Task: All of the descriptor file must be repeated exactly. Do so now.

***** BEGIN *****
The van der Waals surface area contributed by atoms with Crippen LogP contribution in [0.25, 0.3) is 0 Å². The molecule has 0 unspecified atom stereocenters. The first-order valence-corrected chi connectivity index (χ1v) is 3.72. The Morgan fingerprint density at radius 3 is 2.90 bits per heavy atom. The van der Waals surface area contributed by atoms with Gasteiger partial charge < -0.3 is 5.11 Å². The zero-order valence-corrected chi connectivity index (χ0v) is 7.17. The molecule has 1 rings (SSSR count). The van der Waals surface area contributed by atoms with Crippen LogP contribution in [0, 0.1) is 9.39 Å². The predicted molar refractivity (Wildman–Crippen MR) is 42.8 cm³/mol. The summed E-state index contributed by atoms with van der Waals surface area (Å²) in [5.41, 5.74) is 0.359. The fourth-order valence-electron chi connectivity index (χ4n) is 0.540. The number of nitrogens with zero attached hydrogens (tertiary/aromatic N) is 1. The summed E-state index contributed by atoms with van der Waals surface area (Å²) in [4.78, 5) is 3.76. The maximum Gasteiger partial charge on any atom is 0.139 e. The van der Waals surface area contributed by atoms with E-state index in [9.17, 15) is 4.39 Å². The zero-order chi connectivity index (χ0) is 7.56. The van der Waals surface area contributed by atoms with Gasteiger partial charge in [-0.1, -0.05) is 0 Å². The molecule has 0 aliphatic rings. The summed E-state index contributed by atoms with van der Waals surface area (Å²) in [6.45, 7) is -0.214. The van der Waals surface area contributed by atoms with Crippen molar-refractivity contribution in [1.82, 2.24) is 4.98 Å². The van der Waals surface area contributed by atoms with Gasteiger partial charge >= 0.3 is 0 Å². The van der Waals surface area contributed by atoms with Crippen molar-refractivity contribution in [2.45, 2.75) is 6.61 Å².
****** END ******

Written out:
The van der Waals surface area contributed by atoms with Crippen LogP contribution in [0.25, 0.3) is 0 Å². The molecule has 0 unspecified atom stereocenters. The first-order valence-corrected chi connectivity index (χ1v) is 3.72. The Morgan fingerprint density at radius 3 is 2.90 bits per heavy atom. The van der Waals surface area contributed by atoms with Gasteiger partial charge < -0.3 is 5.11 Å². The zero-order valence-corrected chi connectivity index (χ0v) is 7.17. The molecule has 1 rings (SSSR count). The van der Waals surface area contributed by atoms with Crippen LogP contribution in [0, 0.1) is 9.39 Å². The predicted molar refractivity (Wildman–Crippen MR) is 42.8 cm³/mol. The summed E-state index contributed by atoms with van der Waals surface area (Å²) in [5.41, 5.74) is 0.359. The fourth-order valence-electron chi connectivity index (χ4n) is 0.540. The number of nitrogens with zero attached hydrogens (tertiary/aromatic N) is 1. The summed E-state index contributed by atoms with van der Waals surface area (Å²) in [4.78, 5) is 3.76. The maximum Gasteiger partial charge on any atom is 0.139 e. The van der Waals surface area contributed by atoms with E-state index in [9.17, 15) is 4.39 Å². The zero-order chi connectivity index (χ0) is 7.56. The van der Waals surface area contributed by atoms with Gasteiger partial charge in [-0.1, -0.05) is 0 Å². The molecule has 0 aliphatic rings. The summed E-state index contributed by atoms with van der Waals surface area (Å²) in [6.45, 7) is -0.214. The van der Waals surface area contributed by atoms with Crippen molar-refractivity contribution in [1.82, 2.24) is 4.98 Å². The van der Waals surface area contributed by atoms with Gasteiger partial charge >= 0.3 is 0 Å². The van der Waals surface area contributed by atoms with Crippen molar-refractivity contribution in [2.45, 2.75) is 6.61 Å².